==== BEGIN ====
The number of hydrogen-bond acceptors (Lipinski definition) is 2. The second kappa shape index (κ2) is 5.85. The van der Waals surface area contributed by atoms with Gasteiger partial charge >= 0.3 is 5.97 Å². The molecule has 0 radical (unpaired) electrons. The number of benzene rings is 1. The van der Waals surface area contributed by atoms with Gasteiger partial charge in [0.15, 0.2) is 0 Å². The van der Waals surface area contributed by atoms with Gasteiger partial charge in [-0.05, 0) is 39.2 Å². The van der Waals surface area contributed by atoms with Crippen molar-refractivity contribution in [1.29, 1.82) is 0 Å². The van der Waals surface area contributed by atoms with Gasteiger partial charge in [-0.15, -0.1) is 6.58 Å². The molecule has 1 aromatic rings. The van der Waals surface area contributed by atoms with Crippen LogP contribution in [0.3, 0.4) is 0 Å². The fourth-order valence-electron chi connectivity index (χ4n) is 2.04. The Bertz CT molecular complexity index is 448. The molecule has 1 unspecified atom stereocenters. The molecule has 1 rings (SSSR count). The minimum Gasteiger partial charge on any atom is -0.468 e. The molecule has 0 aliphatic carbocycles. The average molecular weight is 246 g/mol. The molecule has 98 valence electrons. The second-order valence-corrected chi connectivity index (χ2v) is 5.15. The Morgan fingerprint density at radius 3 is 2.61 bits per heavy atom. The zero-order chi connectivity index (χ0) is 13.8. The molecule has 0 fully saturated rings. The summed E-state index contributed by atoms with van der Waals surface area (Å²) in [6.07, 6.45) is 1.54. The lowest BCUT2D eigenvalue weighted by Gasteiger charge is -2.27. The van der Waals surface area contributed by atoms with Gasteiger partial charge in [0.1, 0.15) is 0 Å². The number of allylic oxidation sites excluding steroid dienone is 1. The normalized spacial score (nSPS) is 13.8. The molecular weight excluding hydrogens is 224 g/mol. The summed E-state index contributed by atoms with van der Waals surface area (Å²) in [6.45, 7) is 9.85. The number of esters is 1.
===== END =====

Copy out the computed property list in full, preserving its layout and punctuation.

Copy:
The number of hydrogen-bond acceptors (Lipinski definition) is 2. The second kappa shape index (κ2) is 5.85. The van der Waals surface area contributed by atoms with Gasteiger partial charge >= 0.3 is 5.97 Å². The molecule has 0 radical (unpaired) electrons. The number of benzene rings is 1. The van der Waals surface area contributed by atoms with Gasteiger partial charge in [0.15, 0.2) is 0 Å². The van der Waals surface area contributed by atoms with Gasteiger partial charge in [-0.05, 0) is 39.2 Å². The van der Waals surface area contributed by atoms with Crippen molar-refractivity contribution in [1.29, 1.82) is 0 Å². The van der Waals surface area contributed by atoms with Gasteiger partial charge in [-0.15, -0.1) is 6.58 Å². The molecule has 1 aromatic rings. The van der Waals surface area contributed by atoms with Crippen LogP contribution in [0.3, 0.4) is 0 Å². The fourth-order valence-electron chi connectivity index (χ4n) is 2.04. The Bertz CT molecular complexity index is 448. The molecule has 1 unspecified atom stereocenters. The molecule has 1 rings (SSSR count). The minimum Gasteiger partial charge on any atom is -0.468 e. The molecule has 0 aliphatic carbocycles. The average molecular weight is 246 g/mol. The molecule has 98 valence electrons. The second-order valence-corrected chi connectivity index (χ2v) is 5.15. The Morgan fingerprint density at radius 3 is 2.61 bits per heavy atom. The zero-order chi connectivity index (χ0) is 13.8. The molecule has 0 fully saturated rings. The summed E-state index contributed by atoms with van der Waals surface area (Å²) in [6.07, 6.45) is 1.54. The lowest BCUT2D eigenvalue weighted by Gasteiger charge is -2.27. The van der Waals surface area contributed by atoms with Gasteiger partial charge in [0.1, 0.15) is 0 Å². The number of allylic oxidation sites excluding steroid dienone is 1. The normalized spacial score (nSPS) is 13.8. The molecular weight excluding hydrogens is 224 g/mol. The summed E-state index contributed by atoms with van der Waals surface area (Å²) in [6.45, 7) is 9.85. The number of esters is 1.